About 1:00 that afternoon those helpful people brought Silas back to the hospital, where we sat in the room with Brooke and Nathan, new baby Judah lying in a special bed under a warming light. It took far longer than it should have to get that baby’s body temperature to an appropriate number.
Silas, still a bit confused, and very tired, ran straight to his parents. Nathan lifted him into his arms and carried him over to the little bed. He looked down at his four hour old, wrinkly red baby brother, his tiny head still misshapen from his passage into the world, and said, “What’s that?”
I couldn’t help it. A bubble of laughter escaped me at his innocent honesty. When we told him this was his little brother Judah, the one who had been in Mommy’s tummy, his little head swung back and forth between his mommy and the figure in the clear, plastic bed, his eyes full of skepticism. This was not what he expected.
It took a couple of weeks for him to really come around, but who could blame him? He was expecting a brother like the brothers and sisters his little friends had, and probably just as big. He was expecting a playmate, but every time he shared his toys, the little interloper simply lay there and slept. Where is the fun in that? But children are nothing if not adaptable, and his little brother is growing on him.
I fear some people look on their lives as Christians with the same skepticism with which Silas first viewed Judah. Freedom, they were promised, but all they see are rules. Joy, they were promised, yet they still suffer the same trials, illnesses, and financial problems as everyone else, even the same ones as before they were converted. They’ve lost friends, and rifts in the family are worse than ever. They expected people to come running at their every beck and call, yet every Sunday the preacher, an elder, a Bible class teacher—or maybe all three!!—tells them they have to serve others.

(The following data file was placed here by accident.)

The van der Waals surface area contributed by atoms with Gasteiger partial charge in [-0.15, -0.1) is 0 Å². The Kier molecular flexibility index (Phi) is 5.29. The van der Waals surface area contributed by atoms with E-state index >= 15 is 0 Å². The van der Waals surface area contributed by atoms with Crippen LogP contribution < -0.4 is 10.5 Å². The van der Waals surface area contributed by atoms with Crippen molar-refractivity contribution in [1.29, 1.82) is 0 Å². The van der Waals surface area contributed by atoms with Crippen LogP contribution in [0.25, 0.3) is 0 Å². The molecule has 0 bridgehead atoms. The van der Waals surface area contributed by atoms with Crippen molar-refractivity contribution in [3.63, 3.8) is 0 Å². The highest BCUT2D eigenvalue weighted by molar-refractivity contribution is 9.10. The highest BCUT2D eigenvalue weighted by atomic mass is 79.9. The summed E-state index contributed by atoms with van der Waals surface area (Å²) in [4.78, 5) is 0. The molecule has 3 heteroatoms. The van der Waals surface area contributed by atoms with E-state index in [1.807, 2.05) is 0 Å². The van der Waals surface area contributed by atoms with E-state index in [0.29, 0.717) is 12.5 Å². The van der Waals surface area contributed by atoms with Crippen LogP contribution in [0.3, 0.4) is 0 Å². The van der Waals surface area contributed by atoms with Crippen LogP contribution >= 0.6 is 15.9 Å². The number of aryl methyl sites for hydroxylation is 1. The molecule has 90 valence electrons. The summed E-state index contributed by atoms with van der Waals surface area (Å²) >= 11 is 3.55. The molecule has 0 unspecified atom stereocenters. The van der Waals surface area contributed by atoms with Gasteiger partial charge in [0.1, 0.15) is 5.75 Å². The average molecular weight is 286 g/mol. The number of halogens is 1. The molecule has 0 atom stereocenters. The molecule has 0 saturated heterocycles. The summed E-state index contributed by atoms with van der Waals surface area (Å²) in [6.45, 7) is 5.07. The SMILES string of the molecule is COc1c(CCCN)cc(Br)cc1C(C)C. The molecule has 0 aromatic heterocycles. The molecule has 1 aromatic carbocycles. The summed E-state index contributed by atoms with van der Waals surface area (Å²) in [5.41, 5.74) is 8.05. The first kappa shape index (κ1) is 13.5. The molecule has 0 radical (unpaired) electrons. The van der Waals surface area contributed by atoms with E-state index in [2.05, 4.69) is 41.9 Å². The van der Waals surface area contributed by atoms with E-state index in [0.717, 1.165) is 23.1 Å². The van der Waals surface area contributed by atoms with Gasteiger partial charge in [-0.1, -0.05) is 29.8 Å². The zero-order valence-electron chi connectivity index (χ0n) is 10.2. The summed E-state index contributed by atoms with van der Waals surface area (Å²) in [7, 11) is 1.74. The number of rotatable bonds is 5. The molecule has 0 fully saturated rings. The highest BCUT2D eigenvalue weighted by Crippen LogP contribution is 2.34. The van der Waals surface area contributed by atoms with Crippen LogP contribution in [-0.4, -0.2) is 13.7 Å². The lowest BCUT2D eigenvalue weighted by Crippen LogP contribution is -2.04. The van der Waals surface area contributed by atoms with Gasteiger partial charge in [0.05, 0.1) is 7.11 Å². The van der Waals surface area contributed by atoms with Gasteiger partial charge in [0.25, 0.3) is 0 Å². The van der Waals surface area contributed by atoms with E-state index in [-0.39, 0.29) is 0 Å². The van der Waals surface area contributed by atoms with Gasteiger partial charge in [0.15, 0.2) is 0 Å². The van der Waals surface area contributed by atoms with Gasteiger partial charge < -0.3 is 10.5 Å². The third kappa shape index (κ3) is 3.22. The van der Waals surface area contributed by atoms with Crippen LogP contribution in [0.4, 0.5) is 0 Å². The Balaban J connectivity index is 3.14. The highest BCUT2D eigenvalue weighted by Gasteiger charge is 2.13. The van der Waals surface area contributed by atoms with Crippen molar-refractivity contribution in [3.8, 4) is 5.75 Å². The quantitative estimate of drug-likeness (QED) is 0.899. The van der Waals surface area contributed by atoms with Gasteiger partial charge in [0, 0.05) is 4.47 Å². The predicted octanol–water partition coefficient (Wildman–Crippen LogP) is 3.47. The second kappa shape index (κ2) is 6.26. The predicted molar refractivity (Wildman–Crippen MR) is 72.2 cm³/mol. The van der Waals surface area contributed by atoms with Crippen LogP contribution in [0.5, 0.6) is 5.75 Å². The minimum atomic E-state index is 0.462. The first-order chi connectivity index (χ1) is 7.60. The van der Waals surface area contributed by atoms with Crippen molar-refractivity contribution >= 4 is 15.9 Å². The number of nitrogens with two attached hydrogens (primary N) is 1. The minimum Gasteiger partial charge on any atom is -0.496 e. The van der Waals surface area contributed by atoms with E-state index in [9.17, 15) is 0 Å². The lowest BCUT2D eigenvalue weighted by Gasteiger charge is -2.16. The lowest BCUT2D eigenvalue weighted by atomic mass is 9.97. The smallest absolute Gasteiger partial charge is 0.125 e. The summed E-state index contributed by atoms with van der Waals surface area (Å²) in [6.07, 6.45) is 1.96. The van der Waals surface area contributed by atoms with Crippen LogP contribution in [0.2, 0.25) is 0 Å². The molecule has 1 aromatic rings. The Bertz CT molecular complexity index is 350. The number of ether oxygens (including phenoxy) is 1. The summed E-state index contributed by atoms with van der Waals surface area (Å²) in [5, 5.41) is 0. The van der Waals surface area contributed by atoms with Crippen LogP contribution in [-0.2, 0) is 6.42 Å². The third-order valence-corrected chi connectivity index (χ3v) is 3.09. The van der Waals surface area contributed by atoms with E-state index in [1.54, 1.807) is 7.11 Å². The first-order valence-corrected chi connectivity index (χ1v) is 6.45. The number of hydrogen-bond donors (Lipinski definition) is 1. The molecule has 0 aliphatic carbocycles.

Jesus dealt with the same problem among his followers. Some came expecting to be entertained (Luke 7:32; 23:8). Some came expecting to be fed (John 6:26). Some came expecting to be part of a victorious army and a glorious kingdom here on the earth (Luke 19:11). Very few “came around,” changing their expectations to match his offered reality. He never changed his offer—if they wouldn’t accept it, he simply sent them away. He drove off far more than ever accepted him (John 6:43-67).
Sometimes we have to do the same. We cannot change the church the Lord bought with His own blood to suit the carnal nature of an unspiritual world—we don’t have that right. Be careful what you offer your friends and neighbors. God didn’t promise lives of ease, health and wealth, or even a church family that always behaves itself. The test of faith comes when things are difficult, not when they are easy.
The church wasn’t what the Jews expected. As a result most of them missed out on the promised kingdom. Examine your own expectations. Make sure the same thing doesn’t happen to you.
For the kingdom of God is not a matter of eating and drinking but of righteousness and peace and joy in the Holy Spirit. Whoever thus serves Christ is acceptable to God and approved by men. Romans 14:17-18